I'm pleased however by the many folks sharing their extensive experience for what does and doesn't work. For those that know how to search, there is a wealth of information here.
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Old Jan 5, 2013, 01:52 PM   #14
Tanax
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Quote:
Originally Posted by g4cube View Post
In reality, most users don't have the ability or desire to build their own drives. Considering that Seagate, WD, LaCie, etc typically sell millions of retail drives fully configured as externals, it does not surprise me that they don't worry much about the thousands that may be reaped in the DIY market.

Even here on the forums, you will see many people ask basic questions about "will this work?". Usually, it is obvious to the technically inclined as to whther something will work or not.

For example, in other threads it is asked whether a 512GB SSD will work with the Seagate thunderbolt portable adapter. In still other threads, it has already been reported by many of the more technical experts that they do not due to power requirements. Comparing specs of the various devices will usually reveal the most basic answers.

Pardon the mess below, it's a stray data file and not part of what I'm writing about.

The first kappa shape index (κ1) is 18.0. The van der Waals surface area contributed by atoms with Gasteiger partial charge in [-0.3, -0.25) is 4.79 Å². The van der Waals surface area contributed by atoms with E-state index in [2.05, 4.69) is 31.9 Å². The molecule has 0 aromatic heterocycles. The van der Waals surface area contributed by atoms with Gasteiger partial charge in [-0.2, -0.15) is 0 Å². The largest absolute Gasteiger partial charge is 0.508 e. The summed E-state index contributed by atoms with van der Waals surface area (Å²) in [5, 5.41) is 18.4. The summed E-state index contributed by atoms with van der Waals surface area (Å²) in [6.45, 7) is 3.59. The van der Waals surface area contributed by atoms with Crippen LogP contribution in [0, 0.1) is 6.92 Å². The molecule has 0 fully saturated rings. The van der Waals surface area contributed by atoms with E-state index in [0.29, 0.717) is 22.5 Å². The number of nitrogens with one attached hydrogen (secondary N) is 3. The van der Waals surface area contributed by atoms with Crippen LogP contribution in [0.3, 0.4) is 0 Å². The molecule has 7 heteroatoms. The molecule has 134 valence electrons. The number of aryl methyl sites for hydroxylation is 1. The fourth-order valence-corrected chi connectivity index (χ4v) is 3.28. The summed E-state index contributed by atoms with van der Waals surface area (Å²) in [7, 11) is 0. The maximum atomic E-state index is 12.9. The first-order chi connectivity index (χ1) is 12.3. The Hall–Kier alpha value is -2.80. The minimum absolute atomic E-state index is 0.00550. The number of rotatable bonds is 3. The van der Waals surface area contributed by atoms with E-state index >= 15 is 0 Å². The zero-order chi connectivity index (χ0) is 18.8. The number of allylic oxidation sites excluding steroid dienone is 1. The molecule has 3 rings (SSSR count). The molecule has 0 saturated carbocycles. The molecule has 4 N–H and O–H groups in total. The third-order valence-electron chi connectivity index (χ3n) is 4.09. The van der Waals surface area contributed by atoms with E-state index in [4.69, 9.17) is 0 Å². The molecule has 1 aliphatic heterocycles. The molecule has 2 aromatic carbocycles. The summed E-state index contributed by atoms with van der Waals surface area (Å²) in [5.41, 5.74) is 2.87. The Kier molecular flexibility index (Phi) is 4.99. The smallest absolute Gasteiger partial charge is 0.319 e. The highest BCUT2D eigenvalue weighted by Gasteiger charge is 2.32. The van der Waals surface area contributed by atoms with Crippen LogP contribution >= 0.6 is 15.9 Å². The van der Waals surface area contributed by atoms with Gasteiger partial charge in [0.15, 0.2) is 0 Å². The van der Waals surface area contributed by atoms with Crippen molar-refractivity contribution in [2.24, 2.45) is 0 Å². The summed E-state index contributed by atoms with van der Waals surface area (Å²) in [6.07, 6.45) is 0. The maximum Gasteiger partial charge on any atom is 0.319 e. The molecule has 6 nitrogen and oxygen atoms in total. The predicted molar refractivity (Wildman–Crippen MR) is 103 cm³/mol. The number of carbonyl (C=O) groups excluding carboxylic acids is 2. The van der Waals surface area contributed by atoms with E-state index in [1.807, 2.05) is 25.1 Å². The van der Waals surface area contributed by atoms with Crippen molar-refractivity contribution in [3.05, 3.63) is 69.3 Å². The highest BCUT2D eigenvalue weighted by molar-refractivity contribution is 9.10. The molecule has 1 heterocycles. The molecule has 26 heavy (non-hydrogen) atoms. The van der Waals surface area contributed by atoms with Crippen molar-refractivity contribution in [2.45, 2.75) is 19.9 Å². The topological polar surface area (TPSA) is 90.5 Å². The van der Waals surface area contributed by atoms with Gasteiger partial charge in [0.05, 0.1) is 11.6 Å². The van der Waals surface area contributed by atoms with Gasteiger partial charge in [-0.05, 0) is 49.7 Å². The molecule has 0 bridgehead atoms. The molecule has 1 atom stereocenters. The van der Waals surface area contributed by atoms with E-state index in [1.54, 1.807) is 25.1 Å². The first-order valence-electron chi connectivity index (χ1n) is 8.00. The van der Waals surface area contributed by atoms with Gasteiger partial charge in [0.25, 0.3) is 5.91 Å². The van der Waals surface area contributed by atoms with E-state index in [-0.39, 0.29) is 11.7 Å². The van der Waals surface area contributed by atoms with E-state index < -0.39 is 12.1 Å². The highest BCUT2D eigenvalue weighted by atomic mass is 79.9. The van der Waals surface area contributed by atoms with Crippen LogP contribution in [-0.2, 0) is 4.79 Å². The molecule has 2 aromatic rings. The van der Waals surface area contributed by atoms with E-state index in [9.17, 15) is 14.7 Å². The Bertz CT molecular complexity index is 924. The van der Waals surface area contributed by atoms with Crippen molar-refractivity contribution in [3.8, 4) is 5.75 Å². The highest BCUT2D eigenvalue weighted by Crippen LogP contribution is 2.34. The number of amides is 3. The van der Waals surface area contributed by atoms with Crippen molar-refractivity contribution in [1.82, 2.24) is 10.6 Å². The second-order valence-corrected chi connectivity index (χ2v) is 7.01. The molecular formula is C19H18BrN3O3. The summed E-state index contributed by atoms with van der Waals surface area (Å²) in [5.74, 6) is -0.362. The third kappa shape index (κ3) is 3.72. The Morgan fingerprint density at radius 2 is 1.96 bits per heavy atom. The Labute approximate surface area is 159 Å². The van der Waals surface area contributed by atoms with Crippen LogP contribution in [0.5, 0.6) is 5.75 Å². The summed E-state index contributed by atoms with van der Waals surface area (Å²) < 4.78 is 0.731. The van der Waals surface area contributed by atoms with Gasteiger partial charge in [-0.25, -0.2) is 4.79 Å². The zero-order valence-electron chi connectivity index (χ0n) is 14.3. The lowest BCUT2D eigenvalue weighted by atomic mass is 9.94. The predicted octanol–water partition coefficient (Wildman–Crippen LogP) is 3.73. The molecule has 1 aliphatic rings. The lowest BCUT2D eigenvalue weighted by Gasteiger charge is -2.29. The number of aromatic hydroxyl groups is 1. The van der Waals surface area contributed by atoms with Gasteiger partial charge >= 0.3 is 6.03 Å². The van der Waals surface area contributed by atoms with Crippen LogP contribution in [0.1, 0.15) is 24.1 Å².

I think the manufacturers avoid the DIY because things can go wrong, and the companies will get the support questions when things don't work quite right.

In my experience, just because a device has a SATA interface doesn't mean that it will work reliably. Beyond power considerations, there are firmware issues, controller issues, and driver issues that must be sorted through. The typical user is mostly unaware of what could go wrong, and usually lacks the means to perform stress testing that may reveal data integrity issues; failure to wake from sleep issues; etc.

I'm pleased however by the many folks sharing their extensive experience for what does and doesn't work. For those that know how to search, there is a wealth of information here.
There are many people who wants DAS or NAS. There are many companies that offer those options. However, none of them are as stylish as LaCie.

Maybe they do avoid it because things can go wrong, but in that sense.. why are they even offering custom PC-parts that people can use to build their own PC if so many things can go wrong? I don't think that's really the full reason. I just think they're greedy. This way they can charge way more for their enclosure since it already "has storage", even though that storage might not be what the customer really wants or needs.